Books are not only places to find great stories, they're also fascinating objects. I like to read, but I also like to collect books, because I appreciate the history of books, and I like to learn about how they are made. Also, some books have beautiful bindings or dust jackets.

Book collectors, like other collectors, can get far too picky and discriminating in their tastes. A book doesn't have to be a first edition for me to like it and want to buy it; besides, I can't afford many first editions of well-known books. One of my favorite books, for example, is Dashiell Hammett's "The Maltese Falcon," published in 1930 (when it sold for $2). Right now, on Abe Books, a large online bookseller, first editions of that book in fine condition are selling for $85,000 and up. So I look elsewhere for my collection, like to Crandall library's quarterly book sale.

I've gotten some great books at the library sales, none of them particularly valuable. One of my favorite purchases was a Balzac set -- 20 or 25 books that hold the prolific French author's works. I haven't read any yet, but they look cool across almost a whole shelf in my bookshelves. 

I have shelled out $75 or so for first editions of one of my favorite writers -- Charles Willeford -- many of whose short, bleak, strange novels first appeared in paperback with lurid covers in the 1950s and '60s. Reading Willeford is an unsettling experience that, I suspect, many readers will dislike. For many chapters (or perhaps the whole book), you have the feeling you're reading the work of an amateur with a stilted style. But you may find yourself unable to stop reading, even as you keep wishing the book would end. Afterward, I found, Willeford's books stuck with me like few others, and what I thought of as amateurish I came to see as an intentionally awkward and off-putting style, and what seemed strange and implausible came to seem profound and insightful.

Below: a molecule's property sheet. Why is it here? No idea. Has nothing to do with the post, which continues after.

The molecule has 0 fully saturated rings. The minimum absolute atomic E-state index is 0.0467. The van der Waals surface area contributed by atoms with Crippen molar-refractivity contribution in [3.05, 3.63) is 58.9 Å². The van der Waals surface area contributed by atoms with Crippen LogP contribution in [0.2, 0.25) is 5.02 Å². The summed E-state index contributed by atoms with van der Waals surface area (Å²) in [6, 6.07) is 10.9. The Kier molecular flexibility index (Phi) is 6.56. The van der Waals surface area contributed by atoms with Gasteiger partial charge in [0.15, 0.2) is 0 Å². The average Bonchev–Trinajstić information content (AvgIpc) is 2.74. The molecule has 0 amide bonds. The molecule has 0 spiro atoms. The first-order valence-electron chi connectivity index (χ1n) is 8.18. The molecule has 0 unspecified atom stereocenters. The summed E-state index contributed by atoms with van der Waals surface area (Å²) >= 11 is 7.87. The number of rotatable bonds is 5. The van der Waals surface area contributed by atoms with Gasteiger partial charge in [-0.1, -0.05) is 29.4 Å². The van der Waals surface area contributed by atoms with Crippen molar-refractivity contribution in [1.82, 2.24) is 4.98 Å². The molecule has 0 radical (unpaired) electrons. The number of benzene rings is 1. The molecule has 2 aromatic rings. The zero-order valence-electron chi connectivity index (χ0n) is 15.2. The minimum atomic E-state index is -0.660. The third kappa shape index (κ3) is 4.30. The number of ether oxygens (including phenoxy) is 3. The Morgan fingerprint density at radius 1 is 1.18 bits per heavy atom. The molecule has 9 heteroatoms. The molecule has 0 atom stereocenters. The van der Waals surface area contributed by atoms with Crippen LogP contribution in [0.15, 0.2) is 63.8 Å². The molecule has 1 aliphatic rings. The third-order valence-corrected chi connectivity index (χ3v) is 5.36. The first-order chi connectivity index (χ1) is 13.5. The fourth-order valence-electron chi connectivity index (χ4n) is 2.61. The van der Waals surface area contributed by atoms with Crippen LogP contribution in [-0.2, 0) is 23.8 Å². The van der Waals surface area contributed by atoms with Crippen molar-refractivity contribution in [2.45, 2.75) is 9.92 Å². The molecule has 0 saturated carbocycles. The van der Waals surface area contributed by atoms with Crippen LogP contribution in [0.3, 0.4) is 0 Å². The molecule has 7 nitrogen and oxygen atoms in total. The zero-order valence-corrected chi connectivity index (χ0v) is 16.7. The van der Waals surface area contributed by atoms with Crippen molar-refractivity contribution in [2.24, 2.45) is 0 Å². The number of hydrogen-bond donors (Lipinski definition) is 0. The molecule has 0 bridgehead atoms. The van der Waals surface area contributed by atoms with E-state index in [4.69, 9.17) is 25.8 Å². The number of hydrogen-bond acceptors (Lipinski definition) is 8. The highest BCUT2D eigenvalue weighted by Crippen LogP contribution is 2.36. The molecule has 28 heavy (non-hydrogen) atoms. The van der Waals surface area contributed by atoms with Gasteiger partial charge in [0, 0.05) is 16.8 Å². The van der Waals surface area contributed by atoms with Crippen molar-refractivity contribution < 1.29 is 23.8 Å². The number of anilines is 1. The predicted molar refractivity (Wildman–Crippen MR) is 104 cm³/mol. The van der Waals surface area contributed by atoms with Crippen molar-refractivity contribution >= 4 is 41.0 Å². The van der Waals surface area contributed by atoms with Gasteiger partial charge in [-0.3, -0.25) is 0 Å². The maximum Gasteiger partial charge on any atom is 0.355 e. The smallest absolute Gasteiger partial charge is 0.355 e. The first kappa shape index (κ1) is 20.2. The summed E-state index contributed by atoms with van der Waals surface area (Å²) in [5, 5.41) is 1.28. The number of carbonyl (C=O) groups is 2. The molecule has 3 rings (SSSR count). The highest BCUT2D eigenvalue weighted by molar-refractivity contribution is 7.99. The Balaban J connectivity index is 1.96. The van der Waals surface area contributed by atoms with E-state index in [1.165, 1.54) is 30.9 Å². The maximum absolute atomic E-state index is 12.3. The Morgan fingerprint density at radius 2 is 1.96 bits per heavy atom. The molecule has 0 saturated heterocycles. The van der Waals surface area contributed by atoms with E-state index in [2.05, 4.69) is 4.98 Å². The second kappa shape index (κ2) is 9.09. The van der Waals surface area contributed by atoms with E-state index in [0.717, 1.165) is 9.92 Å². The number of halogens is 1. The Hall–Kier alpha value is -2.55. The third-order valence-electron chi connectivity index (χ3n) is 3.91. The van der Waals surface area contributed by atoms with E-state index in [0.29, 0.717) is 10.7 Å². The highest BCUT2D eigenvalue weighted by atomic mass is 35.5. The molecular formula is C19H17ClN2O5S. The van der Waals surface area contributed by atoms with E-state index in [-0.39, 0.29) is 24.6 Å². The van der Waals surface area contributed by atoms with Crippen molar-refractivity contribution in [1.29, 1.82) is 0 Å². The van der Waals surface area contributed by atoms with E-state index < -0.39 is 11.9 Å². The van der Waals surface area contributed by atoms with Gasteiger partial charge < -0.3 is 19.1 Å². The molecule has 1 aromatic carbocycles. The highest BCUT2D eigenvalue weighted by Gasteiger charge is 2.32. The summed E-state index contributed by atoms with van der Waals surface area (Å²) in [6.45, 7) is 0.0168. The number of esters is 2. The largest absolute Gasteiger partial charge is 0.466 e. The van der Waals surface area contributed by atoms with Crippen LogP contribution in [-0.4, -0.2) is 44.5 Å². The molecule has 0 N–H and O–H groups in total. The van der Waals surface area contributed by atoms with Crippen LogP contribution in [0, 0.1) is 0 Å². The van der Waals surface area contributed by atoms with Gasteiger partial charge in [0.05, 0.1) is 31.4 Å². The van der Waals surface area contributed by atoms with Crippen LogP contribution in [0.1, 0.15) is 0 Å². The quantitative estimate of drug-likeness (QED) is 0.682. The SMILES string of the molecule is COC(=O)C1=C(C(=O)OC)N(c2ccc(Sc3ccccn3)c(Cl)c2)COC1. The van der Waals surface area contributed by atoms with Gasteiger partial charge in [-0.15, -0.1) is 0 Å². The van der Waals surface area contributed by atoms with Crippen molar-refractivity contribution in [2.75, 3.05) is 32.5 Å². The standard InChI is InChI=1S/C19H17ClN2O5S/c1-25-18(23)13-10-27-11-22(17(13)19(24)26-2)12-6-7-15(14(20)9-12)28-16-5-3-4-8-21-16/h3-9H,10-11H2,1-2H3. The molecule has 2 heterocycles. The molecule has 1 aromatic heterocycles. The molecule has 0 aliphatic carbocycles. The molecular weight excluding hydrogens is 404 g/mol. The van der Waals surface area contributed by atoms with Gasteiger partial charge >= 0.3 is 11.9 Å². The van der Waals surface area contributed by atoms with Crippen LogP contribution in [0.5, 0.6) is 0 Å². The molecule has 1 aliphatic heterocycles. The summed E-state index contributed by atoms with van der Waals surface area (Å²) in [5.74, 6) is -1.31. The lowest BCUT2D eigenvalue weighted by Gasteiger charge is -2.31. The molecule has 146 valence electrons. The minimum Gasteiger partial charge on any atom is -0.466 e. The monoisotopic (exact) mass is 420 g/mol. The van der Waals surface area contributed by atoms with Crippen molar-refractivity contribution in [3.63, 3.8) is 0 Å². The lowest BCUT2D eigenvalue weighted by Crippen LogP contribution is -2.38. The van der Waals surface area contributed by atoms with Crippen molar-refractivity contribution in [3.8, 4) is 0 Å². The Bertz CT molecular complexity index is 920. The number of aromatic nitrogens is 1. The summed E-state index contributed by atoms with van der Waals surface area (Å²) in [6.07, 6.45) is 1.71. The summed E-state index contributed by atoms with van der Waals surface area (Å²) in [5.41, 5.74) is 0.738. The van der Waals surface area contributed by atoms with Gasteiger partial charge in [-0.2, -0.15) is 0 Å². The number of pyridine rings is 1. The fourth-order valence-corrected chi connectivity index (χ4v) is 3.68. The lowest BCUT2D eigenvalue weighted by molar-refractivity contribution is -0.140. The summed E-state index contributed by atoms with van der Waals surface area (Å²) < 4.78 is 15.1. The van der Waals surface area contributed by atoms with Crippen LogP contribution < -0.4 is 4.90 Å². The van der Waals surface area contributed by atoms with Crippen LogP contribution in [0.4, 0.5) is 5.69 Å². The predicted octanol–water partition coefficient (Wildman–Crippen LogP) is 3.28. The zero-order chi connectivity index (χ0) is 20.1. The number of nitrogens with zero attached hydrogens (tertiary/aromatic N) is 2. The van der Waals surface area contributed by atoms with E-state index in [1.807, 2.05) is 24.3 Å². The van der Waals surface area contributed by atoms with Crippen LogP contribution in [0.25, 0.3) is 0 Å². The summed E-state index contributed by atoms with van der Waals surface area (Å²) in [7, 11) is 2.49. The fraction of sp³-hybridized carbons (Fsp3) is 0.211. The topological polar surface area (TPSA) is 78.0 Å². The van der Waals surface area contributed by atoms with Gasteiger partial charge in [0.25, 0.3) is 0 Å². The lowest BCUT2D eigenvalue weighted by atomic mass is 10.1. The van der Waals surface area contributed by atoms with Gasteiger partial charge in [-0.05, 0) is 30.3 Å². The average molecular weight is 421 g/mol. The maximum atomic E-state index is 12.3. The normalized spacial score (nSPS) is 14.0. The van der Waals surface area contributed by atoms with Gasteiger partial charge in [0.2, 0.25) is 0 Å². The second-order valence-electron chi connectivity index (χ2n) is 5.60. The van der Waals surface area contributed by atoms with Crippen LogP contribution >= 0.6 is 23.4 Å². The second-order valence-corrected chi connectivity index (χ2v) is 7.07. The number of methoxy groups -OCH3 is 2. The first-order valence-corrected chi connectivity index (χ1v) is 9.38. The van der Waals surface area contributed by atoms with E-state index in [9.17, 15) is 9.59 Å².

Because Willeford has never become particularly famous, his first editions can be found for affordable prices, and he's accessible even for cash-strapped collectors.

I also like big books that categorize plants and flowers. They're reassuring -- putting everything in its proper place. 

Shelves full of books, no matter their subject, convey that reassuring quality of the ability to grasp and describe and understand things. The only drawback to collecting books is their weight. Butterflies or bottle caps would be much better, from that standpoint.

Will Doolittle is projects editor at The Post-Star. He may be reached at will@poststar.com and followed on his blog, I think not, and on Twitter at

@trafficstatic.

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